Letter: Mayor’s example of bike lanes for how great is his city, contradicted by evidence and plans

Bike paths are an unconnected, “disjointed patchwork,” illustrative of poor planning, and not conducive to getting people out of their cars.

To the editor:

As Mayor Gray indignantly accuses that Province reporter of “lazy” reporting, throwing out that old saw about Kelowna having more kilometres of bike path per capita than any other city in Canada, I have to ask myself if that is the same source that reports that ‘Car Town’ also has the highest number of cars per household (2.9) in the country.

Those bike paths are an unconnected, “disjointed patchwork,” illustrative of poor planning, and not conducive to getting people out of their cars.

The strictly recreational and expensive Rails with Trails/Cawston Avenue multi-purpose pathway exemplifies this. The former goes nowhere and the latter has stop signs or lights at every corner. Most importantly, you can’t get to it.

The Ethel Street bike path abruptly ends in humongous pot holes at Leon and on Gordon Drive the bike paths end north of Springfield where, instead, the city took out the boulevards to squeeze in another lane of traffic for cars.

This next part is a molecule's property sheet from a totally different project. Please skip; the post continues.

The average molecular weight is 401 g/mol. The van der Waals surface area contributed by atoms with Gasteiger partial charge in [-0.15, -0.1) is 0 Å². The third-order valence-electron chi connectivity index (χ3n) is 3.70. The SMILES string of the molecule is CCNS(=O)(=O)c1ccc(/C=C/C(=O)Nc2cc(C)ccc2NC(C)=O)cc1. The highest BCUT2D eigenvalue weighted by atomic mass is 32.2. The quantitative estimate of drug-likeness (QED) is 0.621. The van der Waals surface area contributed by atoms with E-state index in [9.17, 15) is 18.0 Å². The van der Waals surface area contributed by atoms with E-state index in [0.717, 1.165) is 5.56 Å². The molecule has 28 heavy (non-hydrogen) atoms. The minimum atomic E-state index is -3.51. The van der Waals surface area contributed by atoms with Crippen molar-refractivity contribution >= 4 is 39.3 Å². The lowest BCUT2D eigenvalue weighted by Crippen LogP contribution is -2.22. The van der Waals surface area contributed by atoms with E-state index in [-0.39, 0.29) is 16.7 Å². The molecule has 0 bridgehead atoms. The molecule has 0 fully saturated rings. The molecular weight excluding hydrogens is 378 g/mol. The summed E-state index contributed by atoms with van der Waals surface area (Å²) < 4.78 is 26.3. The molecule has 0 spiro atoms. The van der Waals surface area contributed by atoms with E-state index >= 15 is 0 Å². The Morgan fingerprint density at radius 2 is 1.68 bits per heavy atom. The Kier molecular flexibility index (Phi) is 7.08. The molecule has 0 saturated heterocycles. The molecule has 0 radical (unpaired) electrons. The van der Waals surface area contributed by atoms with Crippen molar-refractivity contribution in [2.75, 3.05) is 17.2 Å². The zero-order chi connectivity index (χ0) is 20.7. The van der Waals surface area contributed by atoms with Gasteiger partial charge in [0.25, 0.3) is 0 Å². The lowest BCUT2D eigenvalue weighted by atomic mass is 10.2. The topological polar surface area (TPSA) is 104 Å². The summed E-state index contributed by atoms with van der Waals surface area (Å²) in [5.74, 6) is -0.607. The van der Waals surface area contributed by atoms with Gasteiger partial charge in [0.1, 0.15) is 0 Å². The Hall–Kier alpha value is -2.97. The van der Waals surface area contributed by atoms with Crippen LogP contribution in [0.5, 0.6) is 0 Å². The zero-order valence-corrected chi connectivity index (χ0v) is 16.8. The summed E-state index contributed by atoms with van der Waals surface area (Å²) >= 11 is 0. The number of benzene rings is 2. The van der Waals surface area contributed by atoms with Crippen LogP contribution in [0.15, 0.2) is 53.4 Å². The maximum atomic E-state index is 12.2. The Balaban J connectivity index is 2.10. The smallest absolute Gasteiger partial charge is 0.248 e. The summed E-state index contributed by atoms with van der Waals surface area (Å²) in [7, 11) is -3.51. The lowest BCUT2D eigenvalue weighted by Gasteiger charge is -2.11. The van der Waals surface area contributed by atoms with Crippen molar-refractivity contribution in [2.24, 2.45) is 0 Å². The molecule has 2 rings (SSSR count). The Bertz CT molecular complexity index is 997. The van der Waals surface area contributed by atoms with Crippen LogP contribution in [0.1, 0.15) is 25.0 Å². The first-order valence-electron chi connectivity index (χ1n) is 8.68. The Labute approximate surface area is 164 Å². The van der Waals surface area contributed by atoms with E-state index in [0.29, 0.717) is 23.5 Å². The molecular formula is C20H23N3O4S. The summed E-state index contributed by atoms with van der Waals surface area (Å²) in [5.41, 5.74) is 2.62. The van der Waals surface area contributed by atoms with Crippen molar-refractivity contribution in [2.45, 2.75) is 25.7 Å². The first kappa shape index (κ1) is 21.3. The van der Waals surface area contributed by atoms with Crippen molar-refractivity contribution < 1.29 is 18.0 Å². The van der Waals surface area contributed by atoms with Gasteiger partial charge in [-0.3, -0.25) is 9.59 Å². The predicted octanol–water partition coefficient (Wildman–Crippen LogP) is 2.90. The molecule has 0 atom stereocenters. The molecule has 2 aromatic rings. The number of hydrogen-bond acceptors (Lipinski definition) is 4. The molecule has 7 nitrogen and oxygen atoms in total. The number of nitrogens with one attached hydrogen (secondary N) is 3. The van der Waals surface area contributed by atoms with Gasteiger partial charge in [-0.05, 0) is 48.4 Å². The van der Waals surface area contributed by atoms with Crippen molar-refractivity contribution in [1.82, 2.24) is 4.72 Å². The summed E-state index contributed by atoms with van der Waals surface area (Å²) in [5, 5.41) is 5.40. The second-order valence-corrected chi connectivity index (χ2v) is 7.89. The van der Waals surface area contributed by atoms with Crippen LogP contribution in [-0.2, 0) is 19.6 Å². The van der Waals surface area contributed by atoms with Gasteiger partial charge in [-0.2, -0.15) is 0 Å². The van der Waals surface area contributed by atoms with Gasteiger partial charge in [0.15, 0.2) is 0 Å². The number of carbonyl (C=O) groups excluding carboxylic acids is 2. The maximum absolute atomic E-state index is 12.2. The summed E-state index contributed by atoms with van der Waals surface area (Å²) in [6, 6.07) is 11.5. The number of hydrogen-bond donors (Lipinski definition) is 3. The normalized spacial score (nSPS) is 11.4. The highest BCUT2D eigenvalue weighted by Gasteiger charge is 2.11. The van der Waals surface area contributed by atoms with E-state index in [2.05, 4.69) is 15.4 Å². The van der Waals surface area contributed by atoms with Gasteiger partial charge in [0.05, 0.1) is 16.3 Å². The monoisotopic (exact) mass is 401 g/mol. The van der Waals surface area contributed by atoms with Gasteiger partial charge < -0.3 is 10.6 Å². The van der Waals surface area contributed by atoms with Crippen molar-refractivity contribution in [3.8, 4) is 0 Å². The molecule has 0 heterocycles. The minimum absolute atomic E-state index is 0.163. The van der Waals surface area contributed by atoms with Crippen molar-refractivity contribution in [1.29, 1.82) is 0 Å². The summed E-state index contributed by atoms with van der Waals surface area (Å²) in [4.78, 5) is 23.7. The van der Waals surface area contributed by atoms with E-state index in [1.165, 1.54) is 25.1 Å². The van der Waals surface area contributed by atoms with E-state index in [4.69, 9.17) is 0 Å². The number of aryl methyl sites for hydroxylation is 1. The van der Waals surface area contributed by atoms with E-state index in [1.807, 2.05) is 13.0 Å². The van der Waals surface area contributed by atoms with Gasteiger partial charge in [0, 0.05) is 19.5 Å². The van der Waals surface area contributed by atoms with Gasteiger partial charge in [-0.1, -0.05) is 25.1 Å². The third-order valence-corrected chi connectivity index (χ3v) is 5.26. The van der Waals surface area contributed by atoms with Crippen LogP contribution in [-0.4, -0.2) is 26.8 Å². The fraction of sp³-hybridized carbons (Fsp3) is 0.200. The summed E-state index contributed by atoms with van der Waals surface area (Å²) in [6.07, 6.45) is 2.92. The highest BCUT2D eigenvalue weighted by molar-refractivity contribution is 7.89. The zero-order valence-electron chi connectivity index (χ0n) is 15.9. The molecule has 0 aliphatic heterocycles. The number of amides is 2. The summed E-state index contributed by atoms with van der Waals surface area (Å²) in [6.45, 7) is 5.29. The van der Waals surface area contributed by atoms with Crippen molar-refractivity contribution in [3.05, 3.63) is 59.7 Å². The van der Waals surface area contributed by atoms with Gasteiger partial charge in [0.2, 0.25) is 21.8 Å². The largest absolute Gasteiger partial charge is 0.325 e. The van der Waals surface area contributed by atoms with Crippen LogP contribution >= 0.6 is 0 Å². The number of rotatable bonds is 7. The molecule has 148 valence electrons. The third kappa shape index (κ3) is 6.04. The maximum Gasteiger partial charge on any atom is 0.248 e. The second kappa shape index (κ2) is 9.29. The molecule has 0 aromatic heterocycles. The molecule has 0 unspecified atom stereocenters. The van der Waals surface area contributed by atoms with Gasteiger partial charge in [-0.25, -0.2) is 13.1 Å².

North Richter dangerously allows parking right beside the bike lanes and south Richter cyclists are warned that their lane ends: Twice because of poles in the middle of the lane and to “Share the road.”

Cars rule.

(Pedestrians and scooters fare no better. Again, on north Gordon, there are hydro poles in the middle of the already narrow sidewalk on one side and light standards on the other. Bordering the sidewalk on one side, there is no boulevard, hence no buffer, and on the other residential fences. There is nowhere to go. And in the winter, the city ploughs the snow right up to, and over, the sidewalks, obstructing them further. Cars rule.)

Meanwhile, last week, the media featured two related stories.

In the first, in his “annual state of the city address” (gimme a break) to the Kelowna Chamber of Commerce, the mayor talks with pride of visions to extend Highway 33 to the Clement Avenue connector, and by 2025 across Okanagan Lake; of transportation improvements in Rutland; of a new $15-million parkade downtown; and a $4-million extension to the library parkade. He cites the city’s traffic projections showing a second bridge “needed by 2025.”

Build it and they will come. There will never be enough lanes, roads, bridges and parking for Car Town.

The second story has Mayor Gray picking up a Federation of Canadian Municipalities Sustainable (God, I hate that word) Community Award for the city’s plans to reduce greenhouse gas emissions, with more than half the planned actions aimed at reducing transportation emissions.

Sounds contradictory to me.

Lynda Zorn,



Kelowna Capital News